Yunus not only founded Grameen Bank but also nurtured it with his world-acclaimed, highly influential concepts of microcredit and social business. Yunus formulated microcredit in 1974 as an innovative idea to spur entrepreneurship among underprivileged people. In 1981, he formulated social business as a visionary new dimension for capitalism. In my new book Grameen Social Business Model, I show how these two concepts started as theories yet have evolved to become practices adopted by leading universities (e.g., Glasgow University), entrepreneurs (e.g., Franck Riboud), and corporations (e.g., Groupe Danone) across the globe. 

Yunus believes that people who are poor can achieve success if they have access to microcredit. That does not mean that microcredit is the perfect remedy to end all poverty; however, it seems to be the best option available. In a sense, microcredit is like education; one can succeed only if he or she puts in the extra effort. Simply building more schools in remote villages will not educate everyone. By the same token, Grameen Bank does not turn everyone into a successful person. Yet a microcredit loan may indeed increase an individual's chances of rising out of poverty. For example, Taslima Begum, who lives in Shibganj Upazila, took out a loan worth Tk 1,500 from Grameen Bank in 1991 to help her husband run a mechanic's shop. The couple are now self-reliant. Begum received the Nobel Peace Prize on behalf of Grameen Bank from the chairman of the Norwegian Nobel Peace Prize Committee, Ole Danbolt Mjoes, at Oslo City Hall on December 10, 2006. Begum was merely 1 of 8.3 million borrowers; thus, we get a sense of how Grameen Bank successfully empowers women. Yunus and Grameen Bank's 8.3 million borrowers became a family. For the last three decades, they worked together, prayed together, struggled together, attacked poverty together, and even won the Nobel Peace Prize together. Hence, Yunus refused to allow Prime Minister Hasina to break Grameen into nineteen pieces, much the same way Archimedes refused to leave his beloved circle.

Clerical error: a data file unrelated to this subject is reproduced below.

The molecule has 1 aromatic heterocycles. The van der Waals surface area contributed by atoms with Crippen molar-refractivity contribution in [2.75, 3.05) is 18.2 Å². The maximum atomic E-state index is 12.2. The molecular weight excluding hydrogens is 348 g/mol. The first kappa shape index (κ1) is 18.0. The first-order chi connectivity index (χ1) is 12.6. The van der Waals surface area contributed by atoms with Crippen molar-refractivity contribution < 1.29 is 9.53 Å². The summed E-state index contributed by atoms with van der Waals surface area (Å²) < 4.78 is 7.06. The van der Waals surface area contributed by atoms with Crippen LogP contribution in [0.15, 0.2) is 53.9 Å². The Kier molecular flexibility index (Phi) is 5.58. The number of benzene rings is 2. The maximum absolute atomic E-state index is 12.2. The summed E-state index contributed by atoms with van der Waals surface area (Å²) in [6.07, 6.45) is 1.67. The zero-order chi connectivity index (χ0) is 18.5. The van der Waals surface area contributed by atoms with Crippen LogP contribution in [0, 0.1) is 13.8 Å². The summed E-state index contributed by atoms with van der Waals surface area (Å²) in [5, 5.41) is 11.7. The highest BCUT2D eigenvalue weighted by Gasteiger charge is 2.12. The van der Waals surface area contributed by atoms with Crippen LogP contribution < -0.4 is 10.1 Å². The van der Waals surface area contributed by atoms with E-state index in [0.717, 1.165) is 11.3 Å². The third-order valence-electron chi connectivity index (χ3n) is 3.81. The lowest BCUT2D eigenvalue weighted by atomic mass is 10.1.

Roman soldiers killed the father of mathematics because they were ignorant; they thought meeting with General Marcellus was more important than contemplating a geometric circle. Do Prime Minister Hasina's actions mirror this ignorance? Regardless, three factors contributed to her brash decision: the Nobel Peace Prize, hingsha, and politics.